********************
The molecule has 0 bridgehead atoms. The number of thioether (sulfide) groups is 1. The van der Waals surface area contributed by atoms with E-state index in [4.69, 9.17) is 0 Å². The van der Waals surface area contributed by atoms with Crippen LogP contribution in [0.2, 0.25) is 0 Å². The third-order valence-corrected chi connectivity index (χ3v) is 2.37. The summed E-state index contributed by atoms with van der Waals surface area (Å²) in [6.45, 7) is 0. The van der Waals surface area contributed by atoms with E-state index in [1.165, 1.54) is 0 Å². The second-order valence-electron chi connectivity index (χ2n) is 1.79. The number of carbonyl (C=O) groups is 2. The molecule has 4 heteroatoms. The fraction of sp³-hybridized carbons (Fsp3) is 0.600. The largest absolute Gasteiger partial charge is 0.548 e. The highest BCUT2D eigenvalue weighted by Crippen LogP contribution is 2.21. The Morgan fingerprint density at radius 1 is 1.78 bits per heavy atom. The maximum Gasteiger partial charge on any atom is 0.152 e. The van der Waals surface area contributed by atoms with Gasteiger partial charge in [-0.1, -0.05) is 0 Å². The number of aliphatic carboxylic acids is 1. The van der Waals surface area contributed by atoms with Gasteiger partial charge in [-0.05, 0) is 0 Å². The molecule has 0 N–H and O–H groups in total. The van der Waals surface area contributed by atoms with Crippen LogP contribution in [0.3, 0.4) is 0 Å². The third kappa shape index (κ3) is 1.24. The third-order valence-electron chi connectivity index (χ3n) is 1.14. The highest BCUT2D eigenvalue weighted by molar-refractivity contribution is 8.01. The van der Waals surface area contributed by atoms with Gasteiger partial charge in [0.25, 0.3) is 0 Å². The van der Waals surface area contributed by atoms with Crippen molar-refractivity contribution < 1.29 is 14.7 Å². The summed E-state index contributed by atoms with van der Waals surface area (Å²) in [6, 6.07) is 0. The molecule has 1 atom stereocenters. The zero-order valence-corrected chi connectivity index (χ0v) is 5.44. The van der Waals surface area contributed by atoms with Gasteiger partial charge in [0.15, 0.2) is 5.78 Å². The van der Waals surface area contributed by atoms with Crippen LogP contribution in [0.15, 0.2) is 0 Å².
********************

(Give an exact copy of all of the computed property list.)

The molecule has 0 bridgehead atoms. The number of thioether (sulfide) groups is 1. The van der Waals surface area contributed by atoms with E-state index in [4.69, 9.17) is 0 Å². The van der Waals surface area contributed by atoms with Crippen LogP contribution in [0.2, 0.25) is 0 Å². The third-order valence-corrected chi connectivity index (χ3v) is 2.37. The summed E-state index contributed by atoms with van der Waals surface area (Å²) in [6.45, 7) is 0. The van der Waals surface area contributed by atoms with E-state index in [1.165, 1.54) is 0 Å². The second-order valence-electron chi connectivity index (χ2n) is 1.79. The number of carbonyl (C=O) groups is 2. The molecule has 4 heteroatoms. The fraction of sp³-hybridized carbons (Fsp3) is 0.600. The largest absolute Gasteiger partial charge is 0.548 e. The highest BCUT2D eigenvalue weighted by Crippen LogP contribution is 2.21. The Morgan fingerprint density at radius 1 is 1.78 bits per heavy atom. The maximum Gasteiger partial charge on any atom is 0.152 e. The van der Waals surface area contributed by atoms with Gasteiger partial charge in [-0.1, -0.05) is 0 Å². The number of aliphatic carboxylic acids is 1. The van der Waals surface area contributed by atoms with Gasteiger partial charge in [-0.05, 0) is 0 Å². The molecule has 0 N–H and O–H groups in total. The van der Waals surface area contributed by atoms with Crippen LogP contribution in [0.3, 0.4) is 0 Å². The third kappa shape index (κ3) is 1.24. The third-order valence-electron chi connectivity index (χ3n) is 1.14. The highest BCUT2D eigenvalue weighted by molar-refractivity contribution is 8.01. The van der Waals surface area contributed by atoms with Gasteiger partial charge in [0.25, 0.3) is 0 Å². The van der Waals surface area contributed by atoms with Crippen molar-refractivity contribution < 1.29 is 14.7 Å². The summed E-state index contributed by atoms with van der Waals surface area (Å²) in [6, 6.07) is 0. The molecule has 1 atom stereocenters. The zero-order valence-corrected chi connectivity index (χ0v) is 5.44. The van der Waals surface area contributed by atoms with Gasteiger partial charge in [0.15, 0.2) is 5.78 Å². The van der Waals surface area contributed by atoms with Crippen LogP contribution in [0.15, 0.2) is 0 Å².